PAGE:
Our team was assigned to Guerilla Tea’s Titan1um brief – a side scrolling game featuring 3D characters and dynamic object cutting.

The brief was targeting iOS devices specifically – with Unity being the chosen engine.

Aquabear Productions:

David Gunn, Stefan Harrison,  David Hughes, Max Inkster, Kyle Maxwell, myself, Natasha MacDonald, Conor McHugh, Christy McLaughlin, John Robb, Neil Robertson.

Titan1um source – Unity, C#.

I would have to say our group got along really well, really coming together during the second semester to finalize our prototype.

After our code team broke down and implemented a basic form of mesh slicing, I was tasked with translating the screens swipe gestures into the scene. The mesh slicing code required the cut to completely intersect with the object, and the diagram below shows how I approached the problem.


As it turned out I ended up rigging our games main character T1m.

The character and mesh were created by Kyle Maxwell, then passed to be for rigging and skinning. Afterwards I passed the rig to Neil Robertson for animation.


This allowed me to make up for my failed skinning attempt on Volibear. T1m was a robot, but the mesh did not allow use of rigid binding for the skinning. Therefore smooth binding and re-weighting was required – particularly around the joints.


Given T1m’s bulky chest armor, we were concerned about his range of motion. Despite this Neil produced a rather amazing set of animations.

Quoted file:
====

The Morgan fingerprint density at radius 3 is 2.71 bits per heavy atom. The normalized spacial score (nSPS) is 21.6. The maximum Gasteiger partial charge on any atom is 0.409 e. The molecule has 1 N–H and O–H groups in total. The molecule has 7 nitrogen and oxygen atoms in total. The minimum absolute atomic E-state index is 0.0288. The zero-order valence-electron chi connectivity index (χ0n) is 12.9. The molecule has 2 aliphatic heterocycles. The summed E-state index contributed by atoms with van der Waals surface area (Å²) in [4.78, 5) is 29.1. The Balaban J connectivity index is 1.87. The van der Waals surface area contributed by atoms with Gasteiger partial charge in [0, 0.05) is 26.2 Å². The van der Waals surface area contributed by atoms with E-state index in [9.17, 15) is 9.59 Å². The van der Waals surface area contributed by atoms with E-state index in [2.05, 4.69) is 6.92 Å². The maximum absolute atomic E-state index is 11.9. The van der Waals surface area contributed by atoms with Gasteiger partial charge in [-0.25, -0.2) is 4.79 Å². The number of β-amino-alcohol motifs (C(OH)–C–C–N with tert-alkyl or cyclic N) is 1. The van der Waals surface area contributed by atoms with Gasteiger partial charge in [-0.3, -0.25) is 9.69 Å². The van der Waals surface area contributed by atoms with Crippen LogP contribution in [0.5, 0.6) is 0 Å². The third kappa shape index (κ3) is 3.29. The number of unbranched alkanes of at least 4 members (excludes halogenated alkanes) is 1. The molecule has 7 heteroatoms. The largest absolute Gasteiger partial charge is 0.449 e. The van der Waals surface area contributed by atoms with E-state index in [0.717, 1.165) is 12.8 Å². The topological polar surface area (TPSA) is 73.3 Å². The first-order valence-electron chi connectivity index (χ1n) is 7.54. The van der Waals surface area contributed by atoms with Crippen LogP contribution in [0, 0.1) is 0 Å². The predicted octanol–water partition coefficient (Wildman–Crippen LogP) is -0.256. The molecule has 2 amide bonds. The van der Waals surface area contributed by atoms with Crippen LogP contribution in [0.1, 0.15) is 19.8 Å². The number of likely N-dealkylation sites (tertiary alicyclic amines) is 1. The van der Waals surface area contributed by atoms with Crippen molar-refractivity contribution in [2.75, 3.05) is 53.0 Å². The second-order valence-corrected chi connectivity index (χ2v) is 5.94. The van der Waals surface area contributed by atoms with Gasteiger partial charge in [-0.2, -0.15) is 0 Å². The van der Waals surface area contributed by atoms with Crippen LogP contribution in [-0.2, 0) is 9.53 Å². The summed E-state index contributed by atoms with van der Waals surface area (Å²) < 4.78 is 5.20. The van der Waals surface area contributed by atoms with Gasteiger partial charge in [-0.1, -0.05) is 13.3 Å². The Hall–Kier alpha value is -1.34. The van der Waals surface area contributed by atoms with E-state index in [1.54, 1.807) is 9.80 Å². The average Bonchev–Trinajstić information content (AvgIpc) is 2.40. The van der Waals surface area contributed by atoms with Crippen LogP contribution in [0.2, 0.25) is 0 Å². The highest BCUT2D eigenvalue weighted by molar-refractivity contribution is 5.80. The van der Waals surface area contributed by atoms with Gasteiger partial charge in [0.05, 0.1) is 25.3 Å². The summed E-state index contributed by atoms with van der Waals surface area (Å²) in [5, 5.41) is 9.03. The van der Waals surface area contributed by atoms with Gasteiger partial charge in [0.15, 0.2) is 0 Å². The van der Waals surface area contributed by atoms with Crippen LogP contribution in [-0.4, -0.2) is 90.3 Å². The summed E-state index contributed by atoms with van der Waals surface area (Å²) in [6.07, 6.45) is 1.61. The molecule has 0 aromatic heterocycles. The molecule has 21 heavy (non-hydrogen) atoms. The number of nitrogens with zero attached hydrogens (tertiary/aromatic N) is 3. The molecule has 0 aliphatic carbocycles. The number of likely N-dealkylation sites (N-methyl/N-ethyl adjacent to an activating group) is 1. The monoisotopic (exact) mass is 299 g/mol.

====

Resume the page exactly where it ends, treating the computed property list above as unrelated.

Hubble Bubble – Rockspin


Hubble Bubble was the second GDS project during the 2nd year of CGT. It however differed as this was not a student made brief – but had been supplied by Rory Kelly at Rockspin.

The brief was for a 3D collection / exploration game, built in Unity 3D and targeting mobile platforms.

The team assembled to tackle this brief was a combination of three of the last semesters teams:

Andrew Allan, George Beard, Michael Cameron, Jamie Cross, Carrie France, Caitlin Goodale, myself, Gordon McKendrick and  Erin Mercer.

For this prototype George Beard was our direct contact with the client as well producing and being our 3D artist.

This was definitely a different experience than a regular GDS project – but to be clear both George and Rory were fully supportive of university work taking priority. A major advantage for the programmer was that three of us actually shared the same flat – making group programming sessions very convenient.

Mirrors & Shadows – OpenGL

After the win32 api game, the rest of the Graphics Programming module focused on OpenGL, with a focus on procedural shape generation.

This submission actually covered two modules – Graphics Programming for the scene and Operating Environments for the threading of the texture loading and sphere generation.

Source code – OpenGL, C++.

With all of the modules tutorials completed, with an not inconsiderable amount of time spent getting a sphere and skybox right – a space scene seemed inevitable.

Anticipating that at least a few others would be making similar submissions, I started looking into some of the suggested topics not covered by the module.

I chose to further investigate and use the stencil buffer within my scene – and after a few failed attempts found that the stencil buffer had not been initialized…

Stencil buffer

Working finally, but with a few issues…